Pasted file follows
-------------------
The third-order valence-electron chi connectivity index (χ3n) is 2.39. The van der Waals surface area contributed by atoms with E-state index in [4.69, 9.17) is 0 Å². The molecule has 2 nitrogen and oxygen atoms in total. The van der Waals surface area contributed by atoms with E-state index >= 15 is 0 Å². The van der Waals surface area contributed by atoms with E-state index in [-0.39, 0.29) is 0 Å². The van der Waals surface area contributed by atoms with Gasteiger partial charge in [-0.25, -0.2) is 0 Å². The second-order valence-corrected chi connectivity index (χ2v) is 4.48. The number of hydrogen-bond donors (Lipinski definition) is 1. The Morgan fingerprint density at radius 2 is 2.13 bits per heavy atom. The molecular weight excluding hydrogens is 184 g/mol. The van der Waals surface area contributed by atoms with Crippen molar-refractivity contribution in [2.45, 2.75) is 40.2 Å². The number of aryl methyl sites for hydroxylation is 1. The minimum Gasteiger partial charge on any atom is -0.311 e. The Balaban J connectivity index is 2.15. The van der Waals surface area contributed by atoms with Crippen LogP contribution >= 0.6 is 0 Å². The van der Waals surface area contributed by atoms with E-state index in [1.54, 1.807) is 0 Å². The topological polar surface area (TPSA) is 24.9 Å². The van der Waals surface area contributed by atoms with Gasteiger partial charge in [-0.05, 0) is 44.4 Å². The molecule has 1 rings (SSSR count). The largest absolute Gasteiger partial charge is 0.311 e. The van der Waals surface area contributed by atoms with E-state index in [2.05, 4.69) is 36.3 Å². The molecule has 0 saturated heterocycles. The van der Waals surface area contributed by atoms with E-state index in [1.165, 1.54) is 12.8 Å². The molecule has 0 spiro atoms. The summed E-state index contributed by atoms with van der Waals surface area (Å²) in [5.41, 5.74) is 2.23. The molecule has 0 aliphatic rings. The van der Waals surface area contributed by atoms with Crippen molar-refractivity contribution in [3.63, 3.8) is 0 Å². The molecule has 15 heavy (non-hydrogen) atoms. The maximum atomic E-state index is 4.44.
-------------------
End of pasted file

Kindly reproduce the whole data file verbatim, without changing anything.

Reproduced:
The third-order valence-electron chi connectivity index (χ3n) is 2.39. The van der Waals surface area contributed by atoms with E-state index in [4.69, 9.17) is 0 Å². The molecule has 2 nitrogen and oxygen atoms in total. The van der Waals surface area contributed by atoms with E-state index >= 15 is 0 Å². The van der Waals surface area contributed by atoms with E-state index in [-0.39, 0.29) is 0 Å². The van der Waals surface area contributed by atoms with Gasteiger partial charge in [-0.25, -0.2) is 0 Å². The second-order valence-corrected chi connectivity index (χ2v) is 4.48. The number of hydrogen-bond donors (Lipinski definition) is 1. The Morgan fingerprint density at radius 2 is 2.13 bits per heavy atom. The molecular weight excluding hydrogens is 184 g/mol. The van der Waals surface area contributed by atoms with Crippen molar-refractivity contribution in [2.45, 2.75) is 40.2 Å². The number of aryl methyl sites for hydroxylation is 1. The minimum Gasteiger partial charge on any atom is -0.311 e. The Balaban J connectivity index is 2.15. The van der Waals surface area contributed by atoms with Crippen LogP contribution >= 0.6 is 0 Å². The van der Waals surface area contributed by atoms with E-state index in [1.54, 1.807) is 0 Å². The topological polar surface area (TPSA) is 24.9 Å². The van der Waals surface area contributed by atoms with Gasteiger partial charge in [-0.05, 0) is 44.4 Å². The molecule has 1 rings (SSSR count). The largest absolute Gasteiger partial charge is 0.311 e. The van der Waals surface area contributed by atoms with E-state index in [2.05, 4.69) is 36.3 Å². The molecule has 0 saturated heterocycles. The van der Waals surface area contributed by atoms with E-state index in [1.165, 1.54) is 12.8 Å². The molecule has 0 spiro atoms. The summed E-state index contributed by atoms with van der Waals surface area (Å²) in [5.41, 5.74) is 2.23. The molecule has 0 aliphatic rings. The van der Waals surface area contributed by atoms with Crippen molar-refractivity contribution in [3.63, 3.8) is 0 Å². The molecule has 15 heavy (non-hydrogen) atoms. The maximum atomic E-state index is 4.44.